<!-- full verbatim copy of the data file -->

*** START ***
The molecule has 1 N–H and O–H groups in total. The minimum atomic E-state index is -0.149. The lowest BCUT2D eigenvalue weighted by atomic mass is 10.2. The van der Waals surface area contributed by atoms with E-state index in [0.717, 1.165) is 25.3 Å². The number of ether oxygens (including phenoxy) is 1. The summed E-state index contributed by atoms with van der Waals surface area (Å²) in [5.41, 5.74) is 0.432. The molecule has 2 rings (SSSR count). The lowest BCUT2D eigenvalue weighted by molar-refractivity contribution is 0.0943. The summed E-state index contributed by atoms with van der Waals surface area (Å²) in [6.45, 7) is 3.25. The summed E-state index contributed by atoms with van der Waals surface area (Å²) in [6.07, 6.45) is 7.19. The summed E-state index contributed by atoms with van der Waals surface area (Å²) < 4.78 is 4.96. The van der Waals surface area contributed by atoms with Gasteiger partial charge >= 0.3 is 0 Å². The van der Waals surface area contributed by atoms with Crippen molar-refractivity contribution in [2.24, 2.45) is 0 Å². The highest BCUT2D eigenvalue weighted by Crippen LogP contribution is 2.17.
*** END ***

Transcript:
The molecule has 1 N–H and O–H groups in total. The minimum atomic E-state index is -0.149. The lowest BCUT2D eigenvalue weighted by atomic mass is 10.2. The van der Waals surface area contributed by atoms with E-state index in [0.717, 1.165) is 25.3 Å². The number of ether oxygens (including phenoxy) is 1. The summed E-state index contributed by atoms with van der Waals surface area (Å²) in [5.41, 5.74) is 0.432. The molecule has 2 rings (SSSR count). The lowest BCUT2D eigenvalue weighted by molar-refractivity contribution is 0.0943. The summed E-state index contributed by atoms with van der Waals surface area (Å²) in [6.45, 7) is 3.25. The summed E-state index contributed by atoms with van der Waals surface area (Å²) in [6.07, 6.45) is 7.19. The summed E-state index contributed by atoms with van der Waals surface area (Å²) < 4.78 is 4.96. The van der Waals surface area contributed by atoms with Gasteiger partial charge >= 0.3 is 0 Å². The van der Waals surface area contributed by atoms with Crippen molar-refractivity contribution in [2.24, 2.45) is 0 Å². The highest BCUT2D eigenvalue weighted by Crippen LogP contribution is 2.17.